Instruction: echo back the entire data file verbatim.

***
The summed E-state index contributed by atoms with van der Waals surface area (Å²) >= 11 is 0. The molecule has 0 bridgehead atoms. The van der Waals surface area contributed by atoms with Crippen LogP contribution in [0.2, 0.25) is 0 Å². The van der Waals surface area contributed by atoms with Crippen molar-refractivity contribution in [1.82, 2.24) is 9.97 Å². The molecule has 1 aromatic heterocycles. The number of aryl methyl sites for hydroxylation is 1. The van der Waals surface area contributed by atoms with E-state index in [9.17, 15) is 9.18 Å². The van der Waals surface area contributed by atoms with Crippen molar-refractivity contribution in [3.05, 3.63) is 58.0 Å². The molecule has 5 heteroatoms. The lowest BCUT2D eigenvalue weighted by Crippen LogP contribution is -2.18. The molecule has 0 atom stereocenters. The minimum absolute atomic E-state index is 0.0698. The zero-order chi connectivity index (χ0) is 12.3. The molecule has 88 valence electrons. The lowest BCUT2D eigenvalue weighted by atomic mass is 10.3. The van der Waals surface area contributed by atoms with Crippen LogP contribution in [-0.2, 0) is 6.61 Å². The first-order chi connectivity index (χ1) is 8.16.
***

The summed E-state index contributed by atoms with van der Waals surface area (Å²) >= 11 is 0. The molecule has 0 bridgehead atoms. The van der Waals surface area contributed by atoms with Crippen LogP contribution in [0.2, 0.25) is 0 Å². The van der Waals surface area contributed by atoms with Crippen molar-refractivity contribution in [1.82, 2.24) is 9.97 Å². The molecule has 1 aromatic heterocycles. The number of aryl methyl sites for hydroxylation is 1. The van der Waals surface area contributed by atoms with E-state index in [9.17, 15) is 9.18 Å². The van der Waals surface area contributed by atoms with Crippen molar-refractivity contribution in [3.05, 3.63) is 58.0 Å². The molecule has 5 heteroatoms. The lowest BCUT2D eigenvalue weighted by Crippen LogP contribution is -2.18. The molecule has 0 atom stereocenters. The minimum absolute atomic E-state index is 0.0698. The zero-order chi connectivity index (χ0) is 12.3. The molecule has 88 valence electrons. The lowest BCUT2D eigenvalue weighted by atomic mass is 10.3. The van der Waals surface area contributed by atoms with Crippen LogP contribution in [-0.2, 0) is 6.61 Å². The first-order chi connectivity index (χ1) is 8.16.